June, 2018

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What do you want?

Monday, June 11th, 2018

She is curled at my feet, nose tucked beneath her tail. Right now she is peaceful, worn out from our after-dinner walk in which she had a chance to run free through the woods. When she emerged with a rabbit’s leg, severed from the rest of the body, stripped of flesh save the furry foot, her off-leash privileges ended.

When I tell people about Foxy’s hunting habit, many recoil; nature can be harsh. But here is the honest truth: I love watching my dog run. The girl knows what she wants; when she spots a squirrel or a chipmunk, she drops to a crouch, tense for a split second before rocketing into the chase, transformed by primal instinct like a wolf in Yellowstone. It’s as if she finally remembers what she truly is, what she was made for. Foxy may be cute, but beneath her domestication, she’s as wild as they come.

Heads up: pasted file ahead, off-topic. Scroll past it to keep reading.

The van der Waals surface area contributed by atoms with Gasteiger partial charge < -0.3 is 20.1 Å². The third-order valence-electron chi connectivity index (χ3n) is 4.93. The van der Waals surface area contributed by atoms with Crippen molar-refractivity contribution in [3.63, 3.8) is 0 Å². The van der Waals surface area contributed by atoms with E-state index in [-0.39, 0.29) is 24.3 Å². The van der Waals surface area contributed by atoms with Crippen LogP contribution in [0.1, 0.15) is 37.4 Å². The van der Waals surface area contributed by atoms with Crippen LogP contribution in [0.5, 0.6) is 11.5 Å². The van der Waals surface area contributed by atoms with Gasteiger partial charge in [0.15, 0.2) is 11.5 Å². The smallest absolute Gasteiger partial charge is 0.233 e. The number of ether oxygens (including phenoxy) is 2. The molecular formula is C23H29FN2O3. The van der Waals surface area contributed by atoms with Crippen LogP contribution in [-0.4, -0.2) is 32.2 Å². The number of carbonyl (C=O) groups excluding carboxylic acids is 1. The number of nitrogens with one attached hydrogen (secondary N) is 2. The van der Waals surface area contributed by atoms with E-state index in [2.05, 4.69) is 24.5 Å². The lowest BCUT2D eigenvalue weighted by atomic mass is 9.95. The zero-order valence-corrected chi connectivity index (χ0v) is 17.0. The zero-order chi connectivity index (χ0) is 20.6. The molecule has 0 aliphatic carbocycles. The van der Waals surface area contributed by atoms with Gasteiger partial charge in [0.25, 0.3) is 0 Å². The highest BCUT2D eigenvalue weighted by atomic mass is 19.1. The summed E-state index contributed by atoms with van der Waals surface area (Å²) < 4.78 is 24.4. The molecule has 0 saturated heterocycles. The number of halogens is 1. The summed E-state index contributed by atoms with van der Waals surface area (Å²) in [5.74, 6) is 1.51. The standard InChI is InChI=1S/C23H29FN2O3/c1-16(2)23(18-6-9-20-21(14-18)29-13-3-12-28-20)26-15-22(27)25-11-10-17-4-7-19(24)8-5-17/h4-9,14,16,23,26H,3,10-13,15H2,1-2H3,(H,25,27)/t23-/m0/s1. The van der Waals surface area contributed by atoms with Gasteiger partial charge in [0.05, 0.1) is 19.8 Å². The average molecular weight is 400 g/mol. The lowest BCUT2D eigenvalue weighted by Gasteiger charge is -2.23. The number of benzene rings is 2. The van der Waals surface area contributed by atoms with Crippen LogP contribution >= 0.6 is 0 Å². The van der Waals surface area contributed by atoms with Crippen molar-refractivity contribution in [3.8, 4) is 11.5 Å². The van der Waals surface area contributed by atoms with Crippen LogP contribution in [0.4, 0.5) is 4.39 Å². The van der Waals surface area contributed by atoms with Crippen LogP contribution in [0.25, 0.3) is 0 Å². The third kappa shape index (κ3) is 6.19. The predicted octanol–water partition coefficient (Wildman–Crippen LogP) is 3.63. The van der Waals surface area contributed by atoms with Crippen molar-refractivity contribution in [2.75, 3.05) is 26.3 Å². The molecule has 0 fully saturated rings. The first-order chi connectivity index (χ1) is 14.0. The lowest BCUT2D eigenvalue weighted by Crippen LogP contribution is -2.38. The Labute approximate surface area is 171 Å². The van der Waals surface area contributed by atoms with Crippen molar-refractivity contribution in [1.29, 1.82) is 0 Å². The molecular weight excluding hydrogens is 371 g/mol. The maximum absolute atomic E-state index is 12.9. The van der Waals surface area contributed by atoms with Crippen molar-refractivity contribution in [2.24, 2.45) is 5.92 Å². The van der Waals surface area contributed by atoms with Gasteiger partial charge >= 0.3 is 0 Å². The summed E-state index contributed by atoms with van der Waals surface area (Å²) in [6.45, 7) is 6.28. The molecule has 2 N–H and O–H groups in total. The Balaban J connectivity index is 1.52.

I think I’m jealous.

I’m told that as a toddler, I loved to run naked. Once my mom heard the front door unlatch, and by the time she made it outside, her unclothed 2-year-old was halfway down the block. Listen, I was born to be free!

Somewhere along the line, I was expected to get myself under control — which, when it comes to matters of clothing, is definitely for the best. Many guidelines we are given as children certainly help form us into respectable human beings, not to mention law-abiding citizens, bless our toddler streaking selves.

But in learning to follow the rules, is it possible that something significant could be lost? In squelching our instincts, might we be subduing an inner wildness that perhaps needs to be shaped, but was never meant to be tamed?